The Chinese love to put vegetables into their dishes, and among these, the bok choy or Chinese cabbage is perhaps the most prominent. They are often served in steaming hot soups, or separately, either steamed or stir-fried. Bok choy also makes an excellent pairing with tofu—a suitable choice for those looking for a scrumptious yet absolutely vegan dish.
Here’s a zinger: chili peppers aren’t just for Mexican food, as this article from The Woks of Life blog states:
[C]hili peppers come in a vast number of varieties–too many for us to keep up with. In general, the smaller the chili, the hotter they are. A lot of Chinese dishes call for either long hot green peppers or small red chilis, both of which can be found in any grocery store.
Stir fried vegetables, fish, chicken, and even the more exotic dishes like frogs and pork intestines can be flavored or spiced right up with a nice serving of hot chilies.
Chinese cuisine calls for a wide variety of sauces that will keep your taste buds tingling and your hands grabbing for more the entire meal. Soy sauce and fish sauce are among the most popular, along with runners-up like hoisin, oyster, sesame, rice wine, and (again) chili sauces also gracing the plates of authentic Chinese restaurants.
Before you go to your nearest Chinese restaurant or call up places like Chili House SF for Chinese food catering services , it pays to know just what types of ingredients you can expect in your food. Understanding what makes up authentic Chinese cuisine could help you better appreciate the culture and stories behind the flavors that you have grown to love.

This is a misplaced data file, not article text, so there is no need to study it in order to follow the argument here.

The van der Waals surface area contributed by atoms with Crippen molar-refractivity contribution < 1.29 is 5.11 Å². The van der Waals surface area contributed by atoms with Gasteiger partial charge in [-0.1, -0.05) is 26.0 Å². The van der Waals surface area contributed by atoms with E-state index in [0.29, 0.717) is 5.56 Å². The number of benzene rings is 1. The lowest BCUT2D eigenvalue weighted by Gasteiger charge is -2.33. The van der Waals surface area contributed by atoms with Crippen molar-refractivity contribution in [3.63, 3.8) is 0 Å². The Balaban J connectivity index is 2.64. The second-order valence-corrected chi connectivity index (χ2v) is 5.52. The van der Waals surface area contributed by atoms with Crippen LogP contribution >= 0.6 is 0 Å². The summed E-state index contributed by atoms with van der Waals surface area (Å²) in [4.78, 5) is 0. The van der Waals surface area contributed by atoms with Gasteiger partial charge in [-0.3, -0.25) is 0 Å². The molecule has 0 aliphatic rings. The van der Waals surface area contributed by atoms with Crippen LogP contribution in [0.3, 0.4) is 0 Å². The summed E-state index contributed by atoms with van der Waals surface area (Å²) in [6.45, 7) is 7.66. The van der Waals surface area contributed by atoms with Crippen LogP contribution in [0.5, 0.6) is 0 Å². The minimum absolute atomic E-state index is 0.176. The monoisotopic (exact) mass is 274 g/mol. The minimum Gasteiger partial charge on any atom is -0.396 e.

(Source: Chinese Ingredients Glossary , The Woks of Life)
So your firm in The City by the Bay finally won over that big client from a Chinese company after a long time of negotiating, and all you have to go through now is a business dinner with them in one of the best San Francisco Chinese restaurants ; sounds easy, right? Well, that depends, really—there are actually pitfalls when it comes to food etiquette that might inadvertently offend your guest, so to be sure, avoid things like…
Sticking your chopsticks vertically on rice.
Resist any temptation to place your chopsticks in the middle of your bowl of rice—you know what that looks like? Incense for the dearly departed. Indeed, the Chinese consider this placement of chopsticks offensive because you just put a harbinger of death on the dinner table. To avoid this, make sure to look for the chopstick rest (there’s always one in restaurants) and place your chopsticks on it.
Occupying the seat of honor.
In Chinese culture, the seat facing the entrance is referred to as the “seat of honor”, which is to be occupied only by the host—but since you’re in a restaurant, it doesn’t really matter, right? Well, it might be a nice touch to offer this particular seat to your client, so he gets a feel of how important he is to your company.
Flipping the fish.
When the waiter serves you a whole fish, what do you do? Here are some tips from an article in The Straits Times :
Fish is usually served at a Chinese meal as the term “have fish” in Mandarin sounds the same as having a surplus. When a fish is served whole, once one side is eaten, never flip the fish over!
This custom started in Chinese fishing communities, when the fish symbolises a boat. So flipping it over indicates flipping the livelihood over. So how do you get to the other side? Simply use the chopsticks and grab the backbone and lift up. Set it on the side of the dish and there, more deliciousness to consume.